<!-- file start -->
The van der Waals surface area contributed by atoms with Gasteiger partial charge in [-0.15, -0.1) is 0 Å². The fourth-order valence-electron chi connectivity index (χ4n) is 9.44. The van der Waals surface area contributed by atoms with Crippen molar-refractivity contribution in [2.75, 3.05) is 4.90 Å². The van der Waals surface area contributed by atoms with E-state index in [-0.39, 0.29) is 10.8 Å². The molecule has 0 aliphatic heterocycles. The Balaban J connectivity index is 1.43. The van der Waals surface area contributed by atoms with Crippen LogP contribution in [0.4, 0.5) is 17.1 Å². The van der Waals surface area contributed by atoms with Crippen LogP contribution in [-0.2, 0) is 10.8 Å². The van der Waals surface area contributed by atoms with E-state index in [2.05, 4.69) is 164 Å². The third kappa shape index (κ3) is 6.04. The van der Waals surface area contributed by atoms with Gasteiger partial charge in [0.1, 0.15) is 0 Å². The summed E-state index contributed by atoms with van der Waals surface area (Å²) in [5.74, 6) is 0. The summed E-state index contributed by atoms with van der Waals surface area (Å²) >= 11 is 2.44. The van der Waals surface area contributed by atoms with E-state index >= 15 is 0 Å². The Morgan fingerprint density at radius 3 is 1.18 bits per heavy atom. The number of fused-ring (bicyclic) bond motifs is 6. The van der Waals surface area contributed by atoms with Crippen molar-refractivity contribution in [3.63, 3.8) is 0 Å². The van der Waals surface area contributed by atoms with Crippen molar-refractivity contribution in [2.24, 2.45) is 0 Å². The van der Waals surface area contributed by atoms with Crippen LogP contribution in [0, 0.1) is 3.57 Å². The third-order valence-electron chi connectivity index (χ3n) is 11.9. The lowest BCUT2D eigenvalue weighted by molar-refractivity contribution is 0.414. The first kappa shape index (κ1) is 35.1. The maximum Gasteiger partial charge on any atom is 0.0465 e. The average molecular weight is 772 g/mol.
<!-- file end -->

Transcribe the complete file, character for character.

The van der Waals surface area contributed by atoms with Gasteiger partial charge in [-0.15, -0.1) is 0 Å². The fourth-order valence-electron chi connectivity index (χ4n) is 9.44. The van der Waals surface area contributed by atoms with Crippen molar-refractivity contribution in [2.75, 3.05) is 4.90 Å². The van der Waals surface area contributed by atoms with E-state index in [-0.39, 0.29) is 10.8 Å². The molecule has 0 aliphatic heterocycles. The Balaban J connectivity index is 1.43. The van der Waals surface area contributed by atoms with Crippen LogP contribution in [0.4, 0.5) is 17.1 Å². The van der Waals surface area contributed by atoms with Crippen LogP contribution in [-0.2, 0) is 10.8 Å². The van der Waals surface area contributed by atoms with E-state index in [2.05, 4.69) is 164 Å². The third kappa shape index (κ3) is 6.04. The van der Waals surface area contributed by atoms with Gasteiger partial charge in [0.1, 0.15) is 0 Å². The summed E-state index contributed by atoms with van der Waals surface area (Å²) in [5.74, 6) is 0. The summed E-state index contributed by atoms with van der Waals surface area (Å²) >= 11 is 2.44. The van der Waals surface area contributed by atoms with E-state index >= 15 is 0 Å². The Morgan fingerprint density at radius 3 is 1.18 bits per heavy atom. The number of fused-ring (bicyclic) bond motifs is 6. The van der Waals surface area contributed by atoms with Crippen molar-refractivity contribution in [3.63, 3.8) is 0 Å². The van der Waals surface area contributed by atoms with Crippen molar-refractivity contribution in [2.24, 2.45) is 0 Å². The van der Waals surface area contributed by atoms with Crippen LogP contribution in [0, 0.1) is 3.57 Å². The third-order valence-electron chi connectivity index (χ3n) is 11.9. The lowest BCUT2D eigenvalue weighted by molar-refractivity contribution is 0.414. The first kappa shape index (κ1) is 35.1. The maximum Gasteiger partial charge on any atom is 0.0465 e. The average molecular weight is 772 g/mol.